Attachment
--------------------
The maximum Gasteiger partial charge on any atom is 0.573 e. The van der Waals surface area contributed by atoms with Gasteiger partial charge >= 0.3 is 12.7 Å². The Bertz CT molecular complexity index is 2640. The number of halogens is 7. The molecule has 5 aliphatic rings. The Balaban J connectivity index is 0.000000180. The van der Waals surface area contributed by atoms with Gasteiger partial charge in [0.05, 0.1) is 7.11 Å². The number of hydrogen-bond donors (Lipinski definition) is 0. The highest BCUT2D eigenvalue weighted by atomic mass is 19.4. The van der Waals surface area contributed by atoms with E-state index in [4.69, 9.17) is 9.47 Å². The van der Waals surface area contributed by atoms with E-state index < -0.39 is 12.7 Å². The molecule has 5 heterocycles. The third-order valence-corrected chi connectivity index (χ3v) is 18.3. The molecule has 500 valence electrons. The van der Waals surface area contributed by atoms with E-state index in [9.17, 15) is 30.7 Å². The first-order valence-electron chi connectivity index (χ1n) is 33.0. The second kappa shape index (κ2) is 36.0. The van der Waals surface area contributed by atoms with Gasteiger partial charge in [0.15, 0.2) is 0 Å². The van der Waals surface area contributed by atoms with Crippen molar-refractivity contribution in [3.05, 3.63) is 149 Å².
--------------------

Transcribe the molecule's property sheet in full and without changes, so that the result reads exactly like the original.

The maximum Gasteiger partial charge on any atom is 0.573 e. The van der Waals surface area contributed by atoms with Gasteiger partial charge >= 0.3 is 12.7 Å². The Bertz CT molecular complexity index is 2640. The number of halogens is 7. The molecule has 5 aliphatic rings. The Balaban J connectivity index is 0.000000180. The van der Waals surface area contributed by atoms with Gasteiger partial charge in [0.05, 0.1) is 7.11 Å². The number of hydrogen-bond donors (Lipinski definition) is 0. The highest BCUT2D eigenvalue weighted by atomic mass is 19.4. The van der Waals surface area contributed by atoms with E-state index in [4.69, 9.17) is 9.47 Å². The van der Waals surface area contributed by atoms with E-state index < -0.39 is 12.7 Å². The molecule has 5 heterocycles. The third-order valence-corrected chi connectivity index (χ3v) is 18.3. The molecule has 500 valence electrons. The van der Waals surface area contributed by atoms with E-state index in [9.17, 15) is 30.7 Å². The first-order valence-electron chi connectivity index (χ1n) is 33.0. The second kappa shape index (κ2) is 36.0. The van der Waals surface area contributed by atoms with Gasteiger partial charge in [0.15, 0.2) is 0 Å². The van der Waals surface area contributed by atoms with Crippen molar-refractivity contribution in [3.05, 3.63) is 149 Å².